Victoria has ramped up its highly criticised contact tracing system to a “gold standard”, according to a leading epidemiologist who says only “toxic” politics is preventing border openings.
Remarks by New South Wales Premier Gladys Berejiklian have overshadowed just how much Victoria has improved the speed with which it can now identify new clusters and stop community transmission of the coronavirus.
Professor Mike Toole, an epidemiologist at the Burnet Institute, said Victoria is on par with NSW, and the two states compare “very favourably” with the contact tracing systems in only about five other countries.
“We’re doing really well compared with anyone else in the world,” Professor Toole said.
The contact tracing strategies in Victoria and NSW are comparable with South Korea, Japan, Vietnam, Hong Kong, and Thailand, which have the best practices for stemming outbreaks and identifying and managing close contacts in a timely fashion, Professor Toole said.
But for NSW to open its borders to Victoria, Ms Berejiklian insists the state must demonstrate it has “the capacity to get on top of any outbreaks, because there will be”.
Professor Toole said this was “highly unfair” because “Victoria has been able to ramp up contact tracing to, I think, a gold standard.
“I think the politics has been toxic.”
After analysing the number of active cases and community transmissions in Victoria and NSW in the last three to four weeks, he said the two states are not dissimilar when it comes to speed.
“I’d say they’re on a par. There’s no difference.”
How much has Victoria improved?
To see how much Victoria has improved since the height of the second wave, Professor Toole looked back to July 13 when there were 1800 active cases, mostly in Melbourne.
Using a fairly conservative estimate of the number of contacts an infected person might have – a number he put at 10 – he said a total of at least 18,000 people had been exposed to the coronavirus.
Given the difficulty of finding data on how many contact tracers Victoria had at the time, an educated guess would suggest there were about 1000 people who probably worked in teams of two, each responsible for getting the message across to at least 36 close contacts.
Meanwhile, the 14-day average for new cases was 134, making for about 1340 new close contacts every day. Each team would have been designated an average of three new close contacts to investigate daily.
Fast track to August 14, at the height of the second wave, and the number of active cases was about seven times higher than in mid-July.
To be exact, there were 7877 active cases, making for an estimated total of about 78,770 close contacts. Professor Toole put the number of contact tracers at 2000, meaning each team was responsible for 78 close contacts.
Melbourne also averaged 424 new cases a day. That’s 4240 close contacts and an average of four new people each team would have had to trace on a day-to-day basis, Professor Toole said.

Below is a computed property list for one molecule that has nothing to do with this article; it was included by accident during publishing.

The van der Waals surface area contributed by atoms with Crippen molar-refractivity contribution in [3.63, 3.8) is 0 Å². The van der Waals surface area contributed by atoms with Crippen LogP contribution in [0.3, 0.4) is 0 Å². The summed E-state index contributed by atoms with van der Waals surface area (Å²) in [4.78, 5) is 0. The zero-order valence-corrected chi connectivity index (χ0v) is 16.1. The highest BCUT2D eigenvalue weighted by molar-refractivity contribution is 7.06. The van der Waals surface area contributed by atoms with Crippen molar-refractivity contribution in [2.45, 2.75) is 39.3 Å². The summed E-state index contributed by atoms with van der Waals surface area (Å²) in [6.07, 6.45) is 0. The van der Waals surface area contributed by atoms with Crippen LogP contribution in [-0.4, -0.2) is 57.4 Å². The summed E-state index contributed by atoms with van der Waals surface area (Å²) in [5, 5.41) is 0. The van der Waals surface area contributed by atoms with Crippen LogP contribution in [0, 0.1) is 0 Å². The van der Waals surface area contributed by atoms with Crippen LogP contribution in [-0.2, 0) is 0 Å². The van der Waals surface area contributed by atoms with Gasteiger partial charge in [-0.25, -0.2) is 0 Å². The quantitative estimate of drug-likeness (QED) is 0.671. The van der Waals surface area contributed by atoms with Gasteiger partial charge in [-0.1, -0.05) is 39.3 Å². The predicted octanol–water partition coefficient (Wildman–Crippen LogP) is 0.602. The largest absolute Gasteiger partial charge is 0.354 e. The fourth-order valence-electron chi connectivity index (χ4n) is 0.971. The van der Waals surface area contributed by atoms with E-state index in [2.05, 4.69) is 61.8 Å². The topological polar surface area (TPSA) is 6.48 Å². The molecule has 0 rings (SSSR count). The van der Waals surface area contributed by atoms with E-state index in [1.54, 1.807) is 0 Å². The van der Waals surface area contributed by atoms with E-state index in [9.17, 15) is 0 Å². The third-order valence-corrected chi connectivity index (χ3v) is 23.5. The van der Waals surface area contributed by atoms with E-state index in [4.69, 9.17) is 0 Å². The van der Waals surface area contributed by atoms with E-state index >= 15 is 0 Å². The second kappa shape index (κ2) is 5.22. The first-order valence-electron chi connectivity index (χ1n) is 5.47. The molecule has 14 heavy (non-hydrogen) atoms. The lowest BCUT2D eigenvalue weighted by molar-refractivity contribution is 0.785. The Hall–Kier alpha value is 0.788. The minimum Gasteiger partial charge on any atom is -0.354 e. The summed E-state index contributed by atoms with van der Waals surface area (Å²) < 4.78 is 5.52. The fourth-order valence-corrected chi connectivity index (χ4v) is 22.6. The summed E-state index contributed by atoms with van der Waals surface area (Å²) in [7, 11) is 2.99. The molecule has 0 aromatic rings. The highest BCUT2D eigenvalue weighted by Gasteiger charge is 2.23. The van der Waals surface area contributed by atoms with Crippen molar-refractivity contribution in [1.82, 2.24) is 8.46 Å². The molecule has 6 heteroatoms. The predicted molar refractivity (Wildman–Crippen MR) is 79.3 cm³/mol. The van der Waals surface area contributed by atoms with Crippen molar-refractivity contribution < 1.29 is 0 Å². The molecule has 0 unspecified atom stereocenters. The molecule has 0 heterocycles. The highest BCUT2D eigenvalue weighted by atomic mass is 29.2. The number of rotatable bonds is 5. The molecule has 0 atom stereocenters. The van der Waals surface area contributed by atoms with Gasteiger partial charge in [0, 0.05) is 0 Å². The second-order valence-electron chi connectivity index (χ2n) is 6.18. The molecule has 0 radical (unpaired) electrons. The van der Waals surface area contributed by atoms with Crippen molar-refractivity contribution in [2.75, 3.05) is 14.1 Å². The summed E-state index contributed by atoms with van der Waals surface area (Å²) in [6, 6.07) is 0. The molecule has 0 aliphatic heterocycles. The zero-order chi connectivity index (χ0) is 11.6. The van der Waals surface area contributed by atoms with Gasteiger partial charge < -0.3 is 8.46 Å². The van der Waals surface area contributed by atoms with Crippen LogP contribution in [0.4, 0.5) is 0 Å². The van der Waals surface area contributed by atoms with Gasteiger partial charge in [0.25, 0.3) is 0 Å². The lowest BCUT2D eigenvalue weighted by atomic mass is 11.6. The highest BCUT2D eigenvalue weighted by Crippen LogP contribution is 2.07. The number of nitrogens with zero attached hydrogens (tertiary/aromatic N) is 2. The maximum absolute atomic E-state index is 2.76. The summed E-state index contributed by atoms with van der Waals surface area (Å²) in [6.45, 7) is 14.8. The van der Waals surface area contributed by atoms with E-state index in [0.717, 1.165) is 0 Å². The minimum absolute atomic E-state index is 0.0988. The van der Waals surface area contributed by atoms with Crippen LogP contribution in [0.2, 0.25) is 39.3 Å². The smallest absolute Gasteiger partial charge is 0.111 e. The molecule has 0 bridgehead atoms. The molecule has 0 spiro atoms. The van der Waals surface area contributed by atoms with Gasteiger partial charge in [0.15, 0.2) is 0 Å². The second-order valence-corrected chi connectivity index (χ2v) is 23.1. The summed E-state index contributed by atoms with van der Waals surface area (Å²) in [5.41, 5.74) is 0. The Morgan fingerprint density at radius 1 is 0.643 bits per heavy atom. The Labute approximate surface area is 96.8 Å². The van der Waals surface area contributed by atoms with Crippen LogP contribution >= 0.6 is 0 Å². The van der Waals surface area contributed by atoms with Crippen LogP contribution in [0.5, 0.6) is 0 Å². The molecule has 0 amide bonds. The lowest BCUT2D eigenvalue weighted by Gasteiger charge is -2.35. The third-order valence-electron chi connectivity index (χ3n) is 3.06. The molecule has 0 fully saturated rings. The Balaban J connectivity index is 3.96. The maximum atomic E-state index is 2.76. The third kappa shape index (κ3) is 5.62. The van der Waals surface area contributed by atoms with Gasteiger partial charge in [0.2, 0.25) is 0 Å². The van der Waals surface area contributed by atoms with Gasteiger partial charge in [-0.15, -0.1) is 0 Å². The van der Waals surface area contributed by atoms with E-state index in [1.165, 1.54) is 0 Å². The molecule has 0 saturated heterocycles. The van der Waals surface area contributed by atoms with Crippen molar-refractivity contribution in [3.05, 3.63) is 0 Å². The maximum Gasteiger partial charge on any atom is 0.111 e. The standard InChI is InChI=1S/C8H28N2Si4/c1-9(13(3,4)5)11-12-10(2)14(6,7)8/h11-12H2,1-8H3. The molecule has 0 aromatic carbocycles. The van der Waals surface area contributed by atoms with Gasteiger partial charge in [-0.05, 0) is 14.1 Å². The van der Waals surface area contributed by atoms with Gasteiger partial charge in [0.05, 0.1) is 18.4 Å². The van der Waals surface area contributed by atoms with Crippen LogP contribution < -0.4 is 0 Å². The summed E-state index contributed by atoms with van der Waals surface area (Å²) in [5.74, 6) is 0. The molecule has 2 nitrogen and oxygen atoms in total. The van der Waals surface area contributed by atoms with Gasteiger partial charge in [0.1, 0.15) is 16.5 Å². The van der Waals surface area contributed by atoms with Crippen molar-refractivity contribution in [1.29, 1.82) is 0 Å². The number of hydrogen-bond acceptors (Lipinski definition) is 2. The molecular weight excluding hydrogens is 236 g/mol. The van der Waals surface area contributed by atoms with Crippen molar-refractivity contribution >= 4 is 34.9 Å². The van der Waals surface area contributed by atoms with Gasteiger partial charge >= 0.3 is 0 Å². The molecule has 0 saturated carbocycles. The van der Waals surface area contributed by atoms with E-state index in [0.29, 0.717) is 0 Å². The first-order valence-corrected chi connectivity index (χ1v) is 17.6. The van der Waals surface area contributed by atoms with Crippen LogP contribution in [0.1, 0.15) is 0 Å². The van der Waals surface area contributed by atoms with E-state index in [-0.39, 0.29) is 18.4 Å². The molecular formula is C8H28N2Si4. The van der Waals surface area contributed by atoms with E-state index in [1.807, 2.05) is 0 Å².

Now fast track to October 27, when Victoria had just 80 active cases.
Because local authorities are going so far as to locate anyone who was in contact with an infected person before they became sick with the coronavirus – known as ‘upstream’ contact tracing – Professor Toole doubled the number of contacts to 20 per case (1600 in total).
Professor Toole said each team of contact tracers would have been tasked with tracking down fewer than two close contacts.
The majority of contact tracers wouldn’t have had any extra people to trace given the 14-day rolling average for Melbourne was only about three, he said.
Ahead of NSW?
Professor Catherine Bennett, chair in epidemiology at Deakin University, said the contract tracing systems in Australia are “as good as anywhere”.
“We’re getting to our cases – 100 per cent of them – within 24 hours,” Professor Bennett said.
In Victoria, that includes the close contacts of close contacts of cases, 100 per cent of whom are being contacted within 48 hours, she said.
“You couldn’t argue any state is lagging behind. Victoria is right up there.
“And given that they’re routinely going to the extra ring of contacts, those people who share the home even with a close contact, before we know the close contact actually has become a case themselves, then arguably, that could put us ahead of NSW if they’re not doing that as the standard follow up.”
Victorian authorities are being “incredibly thorough” by practising ‘upstream’ contact tracing, Professor Bennett said.
“We’re seeing it with these cases now, where they’re probing whether they’re actually older cases or making sure they’re not false positives.
“And if these are genuine cases, going back, and even doing blood tests to see if people could have given it to them who may not be symptomatic or test positive now, but trying to work backwards through people’s antibody history to tell us where that chain of transmission might be.”